In order to uncover the elements of sensorimotor control that allow C. elegans to steer its own forward movement during isothermal tracking, we analyzed the individual trajectories of populations of worms navigating radial thermal gradients with fixed spatial steepness while applying a temporal thermal gradient in a spatially uniform manner - on top of the spatial gradient, we superposed sine-wave temporal variation in temperature with defined amplitude (T0) and angular frequency (). In this setup, each isotherm corresponds to a circle contracting and expanding in time. We found that when C. elegans navigates these spatiotemporal thermal gradients, it follows the moving isotherms, producing florally patterned trajectories (Fig. 5A). We found that increasing the amplitude and period of the applied temporal sine-wave increases the size and spacing of the floral petals, respectively (Fig. 5B). These observations indicate that C. elegans uses temporal sensory processing to track isotherms. If C. elegans responded directly to the spatial gradient - e.g. by minimizing a spatial difference in temperature measured instantaneously at its head and tail - then it would continue to track circles on radial spatial gradients, as long as any temporal changes in the temperature of its environment were spatially uniform.

Movements of C. elegans in spatial gradients with steep superposed temporal gradients

Thermosensory input in C. elegans is likely to occur at the front of its head, at the sensory endings of neuronal dendrites like those of the AFD thermosensory neuron (Perkins et al.,1986; Cassata et al.,2000; Satterlee et al.,2001; Clark et al.,2006). When C. elegans crawls in a spatial thermal gradient, a thermoreceptor at the head measures an oscillating thermosensory input driven by the worm's undulating gait and side-to-side movements. Isothermal alignment in a spatial thermal gradient then implies that the thermosensory input will oscillate with warming and cooling phases that are equal and opposite, and the time-derivative of the measured temperature changes will be ▿T v, where ▿T is the steepness of the ambient spatial gradient and v is the instantaneous velocity of the worm's head. The simplest strategy that utilizes temporal sensory processing to maintain isothermal alignment is for the worm to actively strive to balance the warming and cooling phases of the thermosensory input. Indeed,imposing temporal variations on the environment that are comparable to or exceed the temporal variations driven by self-movement in the spatial gradient allows us to test if such a strategy is at work.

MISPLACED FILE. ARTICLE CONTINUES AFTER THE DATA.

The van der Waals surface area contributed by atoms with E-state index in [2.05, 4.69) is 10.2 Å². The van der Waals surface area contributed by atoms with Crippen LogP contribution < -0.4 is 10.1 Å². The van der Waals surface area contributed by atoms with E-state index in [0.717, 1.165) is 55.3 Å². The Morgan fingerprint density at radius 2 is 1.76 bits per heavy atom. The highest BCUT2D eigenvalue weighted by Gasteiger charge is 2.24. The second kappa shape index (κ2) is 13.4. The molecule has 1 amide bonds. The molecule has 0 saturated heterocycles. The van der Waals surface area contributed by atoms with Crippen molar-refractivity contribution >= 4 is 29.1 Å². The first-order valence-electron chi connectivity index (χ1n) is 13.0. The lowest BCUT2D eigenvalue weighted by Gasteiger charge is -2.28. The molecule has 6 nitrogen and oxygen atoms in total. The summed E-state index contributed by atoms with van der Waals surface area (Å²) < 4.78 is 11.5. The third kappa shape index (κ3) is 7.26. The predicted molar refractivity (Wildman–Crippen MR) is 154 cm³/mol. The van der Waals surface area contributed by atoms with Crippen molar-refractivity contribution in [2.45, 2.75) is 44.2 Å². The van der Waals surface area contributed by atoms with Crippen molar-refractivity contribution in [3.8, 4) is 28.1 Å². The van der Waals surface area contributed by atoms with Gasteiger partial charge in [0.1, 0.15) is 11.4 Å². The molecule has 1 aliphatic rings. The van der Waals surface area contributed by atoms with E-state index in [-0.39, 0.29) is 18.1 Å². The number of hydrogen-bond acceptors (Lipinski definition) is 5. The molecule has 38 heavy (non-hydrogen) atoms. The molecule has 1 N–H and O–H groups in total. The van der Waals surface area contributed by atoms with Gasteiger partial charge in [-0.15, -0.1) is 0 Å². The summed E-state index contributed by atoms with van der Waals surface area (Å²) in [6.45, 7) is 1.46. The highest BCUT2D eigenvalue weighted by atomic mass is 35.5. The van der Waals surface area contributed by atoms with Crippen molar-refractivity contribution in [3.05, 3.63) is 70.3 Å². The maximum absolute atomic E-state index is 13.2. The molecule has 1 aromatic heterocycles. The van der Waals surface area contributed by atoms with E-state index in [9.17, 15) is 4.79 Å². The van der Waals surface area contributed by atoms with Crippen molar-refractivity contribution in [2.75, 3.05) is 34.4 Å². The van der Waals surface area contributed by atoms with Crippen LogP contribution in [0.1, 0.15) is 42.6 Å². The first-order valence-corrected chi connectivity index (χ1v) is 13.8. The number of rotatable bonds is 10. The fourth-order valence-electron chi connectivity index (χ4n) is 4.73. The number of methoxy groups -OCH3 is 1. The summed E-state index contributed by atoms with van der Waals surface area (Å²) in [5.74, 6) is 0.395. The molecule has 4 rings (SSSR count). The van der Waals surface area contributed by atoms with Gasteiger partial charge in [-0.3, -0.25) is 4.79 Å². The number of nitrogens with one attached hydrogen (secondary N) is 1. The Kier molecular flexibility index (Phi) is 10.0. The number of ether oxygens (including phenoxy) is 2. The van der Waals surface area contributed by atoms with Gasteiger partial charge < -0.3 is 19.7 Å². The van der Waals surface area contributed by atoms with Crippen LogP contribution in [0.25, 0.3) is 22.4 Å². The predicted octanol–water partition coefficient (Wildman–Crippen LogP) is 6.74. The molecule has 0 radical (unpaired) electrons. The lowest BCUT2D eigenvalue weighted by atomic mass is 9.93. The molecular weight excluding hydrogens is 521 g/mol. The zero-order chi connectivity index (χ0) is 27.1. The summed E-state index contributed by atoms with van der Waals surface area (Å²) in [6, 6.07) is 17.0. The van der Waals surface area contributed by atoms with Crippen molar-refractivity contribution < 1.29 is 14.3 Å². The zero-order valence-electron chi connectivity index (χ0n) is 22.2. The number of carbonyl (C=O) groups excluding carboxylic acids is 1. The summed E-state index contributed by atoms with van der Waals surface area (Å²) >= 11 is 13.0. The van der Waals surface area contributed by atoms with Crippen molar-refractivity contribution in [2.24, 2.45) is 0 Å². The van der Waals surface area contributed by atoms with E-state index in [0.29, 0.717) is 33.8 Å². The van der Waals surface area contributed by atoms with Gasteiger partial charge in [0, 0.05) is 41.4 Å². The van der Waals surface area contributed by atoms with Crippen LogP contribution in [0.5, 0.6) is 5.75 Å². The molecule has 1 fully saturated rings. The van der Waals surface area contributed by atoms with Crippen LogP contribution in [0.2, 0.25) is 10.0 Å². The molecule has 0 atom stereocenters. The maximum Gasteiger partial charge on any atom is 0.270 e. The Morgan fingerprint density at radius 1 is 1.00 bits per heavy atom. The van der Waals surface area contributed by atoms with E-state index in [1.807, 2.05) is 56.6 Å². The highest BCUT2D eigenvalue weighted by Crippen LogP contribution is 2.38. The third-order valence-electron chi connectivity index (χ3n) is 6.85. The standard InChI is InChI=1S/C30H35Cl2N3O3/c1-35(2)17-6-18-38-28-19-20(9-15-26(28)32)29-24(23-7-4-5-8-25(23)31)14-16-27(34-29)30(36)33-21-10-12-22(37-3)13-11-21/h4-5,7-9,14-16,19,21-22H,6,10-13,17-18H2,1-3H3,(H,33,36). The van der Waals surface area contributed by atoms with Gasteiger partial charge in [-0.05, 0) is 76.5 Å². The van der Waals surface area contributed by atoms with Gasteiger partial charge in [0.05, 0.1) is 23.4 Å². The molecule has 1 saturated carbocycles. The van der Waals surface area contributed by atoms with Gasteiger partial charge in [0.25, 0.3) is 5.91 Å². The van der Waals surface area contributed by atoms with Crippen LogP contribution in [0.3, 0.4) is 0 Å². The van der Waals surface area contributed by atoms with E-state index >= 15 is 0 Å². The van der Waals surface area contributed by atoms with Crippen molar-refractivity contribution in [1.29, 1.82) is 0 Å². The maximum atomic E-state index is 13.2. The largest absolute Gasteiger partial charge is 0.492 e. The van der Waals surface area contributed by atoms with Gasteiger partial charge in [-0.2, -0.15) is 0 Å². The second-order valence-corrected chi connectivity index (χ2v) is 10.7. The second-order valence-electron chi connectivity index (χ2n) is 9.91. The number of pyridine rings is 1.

In the experiments shown in Fig. 5A,B, the maximum rate of temperature change imposed on the environment (ΩT0∼0.005°C s-1,where Ω is the imposed frequency and T0 is the imposed amplitude) is less than the maximum rate of temperature change driven by self-movement of the head on those spatial gradients(|v∥▿T∼0.012°C s-1),which allows the worm to follow the moving isotherms in stable floral trajectories. In Fig. 5C, we show the results of an increase in the rate of imposed temperature variation to ΩT0∼0.010°C s-1, which disrupts the floral trajectories as they begin to loop back on themselves. Note that these loops are still approximately isotherms. In Fig. 5D, we show that increasing the steepness of the spatial gradient restores the floral trajectories by increasing the temporal variations driven by self-movement. We quantified the relative occurrence of floral trajectories and looping trajectories of worms navigating spatial gradients with 0.4°C cm-1 steepness and with sine-wave temporal variations with different periods and amplitudes. We found that the boundary between the two types of trajectories in terms of the parameters of the spatiotemporal thermal gradients occurs when ΩT0 and|v∥▿T are comparable, which is consistent with a model of temporal processing of thermosensory input.